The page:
Industrial 'Ocean Grabbing' Causing Untold Damage: UN Expert
'Future generations will pay the price when the oceans run dry'
Large-scale industrial fishing fleets are draining resources from the world's oceans and have greatly threatened food security across the world through "ocean grabbing," or wasteful practices such as industrial-trawling, according to a new report by the United Nations' special rapporteur on food, Olivier de Schutter.
Schutter urged Tuesday for governments to instead support local small-scale fisheries, in order to ensure the sustainability of the oceans' ecosystems that nations so widely depend on.
"Future generations will pay the price when the oceans run dry," Schutter stated Tuesday, suggesting global fishing fleets should be cut drastically to ensure that stocks are not depleted.
"'Ocean-grabbing,' in the shape of shady access agreements that harm small-scale fishers, unreported catch, incursions into protected waters, and the diversion of resources away from local populations, can be as serious a threat as 'land-grabbing,'" he said.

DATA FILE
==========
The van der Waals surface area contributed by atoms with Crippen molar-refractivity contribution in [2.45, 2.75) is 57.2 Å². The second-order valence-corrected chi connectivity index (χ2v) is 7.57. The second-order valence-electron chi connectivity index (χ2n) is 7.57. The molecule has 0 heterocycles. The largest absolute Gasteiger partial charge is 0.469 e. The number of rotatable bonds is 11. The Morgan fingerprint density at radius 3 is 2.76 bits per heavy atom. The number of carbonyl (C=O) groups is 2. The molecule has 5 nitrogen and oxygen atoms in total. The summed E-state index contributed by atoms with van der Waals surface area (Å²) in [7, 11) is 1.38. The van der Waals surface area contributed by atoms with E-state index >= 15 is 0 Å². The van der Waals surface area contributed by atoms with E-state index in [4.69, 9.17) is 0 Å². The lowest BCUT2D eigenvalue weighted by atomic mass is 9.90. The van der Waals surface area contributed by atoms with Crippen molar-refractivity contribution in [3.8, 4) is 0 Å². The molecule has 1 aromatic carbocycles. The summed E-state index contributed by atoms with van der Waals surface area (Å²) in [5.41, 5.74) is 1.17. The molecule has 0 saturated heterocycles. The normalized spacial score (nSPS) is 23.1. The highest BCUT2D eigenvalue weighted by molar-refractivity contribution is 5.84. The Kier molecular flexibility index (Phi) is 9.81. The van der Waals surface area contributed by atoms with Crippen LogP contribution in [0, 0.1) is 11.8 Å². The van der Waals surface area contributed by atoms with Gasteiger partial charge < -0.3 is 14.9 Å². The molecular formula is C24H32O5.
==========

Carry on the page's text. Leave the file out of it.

"License and access agreements" between industrial fishing companies and countries, which largely neglect independent or small-scale fishers, allow the long-distance industrial trawlers to wastefully scoop up fish, and are largely to blame for the crisis.
"Ocean-grabbing is taking place," Schutter told Reuters. "It's like land-grabbing, just less discussed and less visible."
"It is clear that as fish are becoming less abundant, fishing vessels are tempted to evade rules and conservation strategies... without rapid action to claw back waters from unsustainable practices, fisheries will no longer be able to play a critical role in securing the right to food of millions," Schutter told Agence-France Presse.
Between 10 million and 28 million tonnes out of 78.9 million tonnes of global annual trawled fish are illegally caught. Roughly 7.3 million tonnes are discarded.
The report specifies that local fishing is far more efficient and less wasteful than industrial fishing, urging measures to promote small-scale fishing such as the creation of "artisanal fishing zones."
"Small-scale fishers actually catch more fish per gallon of fuel than industrial fleets, and discard fewer fish," the report finds.